Where recreational marijuana is legal, should those in prison for weed crimes get a puff, puff, pass?

Pardons for nonviolent marijuana offenders in states where weed is legal are becoming part of the debate as more states consider legalizing cannabis.

Allison Keyes, The Root | 8/24/2016, 12:49 p.m.
Pardons for nonviolent marijuana offenders in states where weed is legal are becoming part of the debate as more states ...
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Editor’s note: This is the first article in an ongoing series that looks at the growing legal marijuana industry and its effect on the black community.

Twenty years ago, Rico Garcia was 21 when he got caught up in a marijuana sting in Colorado with a friend who wanted to buy some weed. The seller turned out to be a police informant, and Garcia and his friend were arrested.

“The police came and arrested us and said we were selling weed,” says Garcia, now a 41-year-old marijuana advocate who runs Cannabis Alliance for Regulation and Education. “My friend said it was his, but … under Colorado law at the time, 8 ounces was possession with intent and I got a felony.”

Garcia says he was a first-time offender and a public defender got him to agree to accept a plea deal. He didn’t realize the full ramifications of having such a charge on his record.

“They said, ‘No jail’—that’s how they get brown people—and I said, ‘That sounds nice,’” recalls Garcia, who is Puerto Rican. He says he got four years’ probation and was released from it in two years, but the felony is still affecting his life.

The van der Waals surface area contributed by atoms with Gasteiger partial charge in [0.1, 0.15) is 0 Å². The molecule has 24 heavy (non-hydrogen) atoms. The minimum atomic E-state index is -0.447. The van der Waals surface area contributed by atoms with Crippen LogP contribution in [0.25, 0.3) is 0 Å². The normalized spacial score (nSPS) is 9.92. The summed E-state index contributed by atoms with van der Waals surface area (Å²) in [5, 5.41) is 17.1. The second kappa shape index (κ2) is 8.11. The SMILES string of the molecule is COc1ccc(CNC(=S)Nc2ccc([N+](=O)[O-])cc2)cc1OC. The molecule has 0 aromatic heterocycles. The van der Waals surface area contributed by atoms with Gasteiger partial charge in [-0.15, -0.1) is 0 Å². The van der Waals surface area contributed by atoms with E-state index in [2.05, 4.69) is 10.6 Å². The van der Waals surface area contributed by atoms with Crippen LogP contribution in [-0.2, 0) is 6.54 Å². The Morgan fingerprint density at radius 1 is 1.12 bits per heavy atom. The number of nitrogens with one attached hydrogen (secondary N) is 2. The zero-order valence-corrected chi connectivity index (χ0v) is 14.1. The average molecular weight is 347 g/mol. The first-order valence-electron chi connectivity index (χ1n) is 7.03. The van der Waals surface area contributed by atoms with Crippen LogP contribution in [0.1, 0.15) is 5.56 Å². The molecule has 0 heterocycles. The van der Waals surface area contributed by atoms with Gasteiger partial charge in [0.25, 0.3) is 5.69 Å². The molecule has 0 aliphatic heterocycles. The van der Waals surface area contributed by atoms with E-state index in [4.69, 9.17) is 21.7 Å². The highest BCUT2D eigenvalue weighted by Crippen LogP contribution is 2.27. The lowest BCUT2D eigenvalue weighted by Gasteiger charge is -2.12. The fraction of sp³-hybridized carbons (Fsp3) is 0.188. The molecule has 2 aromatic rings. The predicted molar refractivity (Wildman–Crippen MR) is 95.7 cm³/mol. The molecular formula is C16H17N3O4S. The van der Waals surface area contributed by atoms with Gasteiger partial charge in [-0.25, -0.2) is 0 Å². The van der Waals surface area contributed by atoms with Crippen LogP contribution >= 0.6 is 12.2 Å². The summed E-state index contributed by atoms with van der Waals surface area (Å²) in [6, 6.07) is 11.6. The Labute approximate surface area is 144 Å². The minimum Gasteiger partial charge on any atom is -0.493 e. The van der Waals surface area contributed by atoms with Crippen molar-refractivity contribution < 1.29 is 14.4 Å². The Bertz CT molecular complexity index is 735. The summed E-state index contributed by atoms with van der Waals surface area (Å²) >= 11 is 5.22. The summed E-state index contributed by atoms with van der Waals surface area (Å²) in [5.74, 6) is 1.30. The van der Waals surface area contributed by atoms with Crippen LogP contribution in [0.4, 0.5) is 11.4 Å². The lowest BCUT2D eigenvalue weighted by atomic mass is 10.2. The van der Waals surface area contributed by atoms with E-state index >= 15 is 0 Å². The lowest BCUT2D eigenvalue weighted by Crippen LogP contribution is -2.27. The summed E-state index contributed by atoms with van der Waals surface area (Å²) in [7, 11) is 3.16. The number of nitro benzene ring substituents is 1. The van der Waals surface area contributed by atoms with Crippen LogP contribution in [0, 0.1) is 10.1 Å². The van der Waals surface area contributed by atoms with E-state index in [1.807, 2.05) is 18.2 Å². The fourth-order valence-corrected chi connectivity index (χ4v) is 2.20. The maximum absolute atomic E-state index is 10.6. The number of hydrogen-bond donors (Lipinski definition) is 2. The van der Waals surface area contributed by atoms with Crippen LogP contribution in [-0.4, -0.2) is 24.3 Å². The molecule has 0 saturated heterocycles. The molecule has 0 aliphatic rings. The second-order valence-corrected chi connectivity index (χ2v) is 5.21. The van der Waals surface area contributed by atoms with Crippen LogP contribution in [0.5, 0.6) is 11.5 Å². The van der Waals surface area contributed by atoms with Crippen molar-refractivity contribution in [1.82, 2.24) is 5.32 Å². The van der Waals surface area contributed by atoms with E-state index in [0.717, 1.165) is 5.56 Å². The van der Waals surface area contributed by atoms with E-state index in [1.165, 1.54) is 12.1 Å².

“You’re pretty much disqualified for housing. … Most who could give you a loan for a car or house give you a different rate or simply won’t lend to you. You can’t own a firearm, even in a pro-gun state; you can’t get any government grants or hold certain occupational licenses.”

Even though medical and recreational use of marijuana is legal under most circumstances in Colorado, Garcia’s felony precludes him from being part of the weed boom the state is enjoying, a problem that plagues many people of color trying to get into the weed business. There’s also a debate about the fate of nonviolent offenders currently incarcerated for weed crimes in states where recreational marijuana is now legal. Some marijuana advocates support the idea of state pardons for offenders incarcerated for such crimes as more states consider legalizing recreational marijuana.

Colorado’s “Risky” Choice

Much has changed since 2012, when Colorado and Washington became the first states to legalize recreational use of marijuana. Both states began selling and taxing recreational weed in 2014. (Medical marijuana is also legal in both states and 23 others as well as in Washington, D.C.) At the time, Colorado Gov. John Hickenlooper called it a “risky” choice and stood with critics who worried about public-safety issues, including increased drug use among children, and the legislation’s direct conflict with federal law, which still considers weed an illegal drug on par with heroin.

But in the two years since Colorado started selling recreational weed, the state has experienced a green rush in marijuana cash. Last year the state raised $135 million in taxes from the sale of recreational and medical marijuana, a 42 percent increase in revenue in 2014.

Since then, two other states—Alaska and Oregon­—as well as D.C. have legalized recreational marijuana. And in November, at least nine states—including California, Arizona, Massachusetts and Nevada—will give voters the choice to make recreational marijuana legal.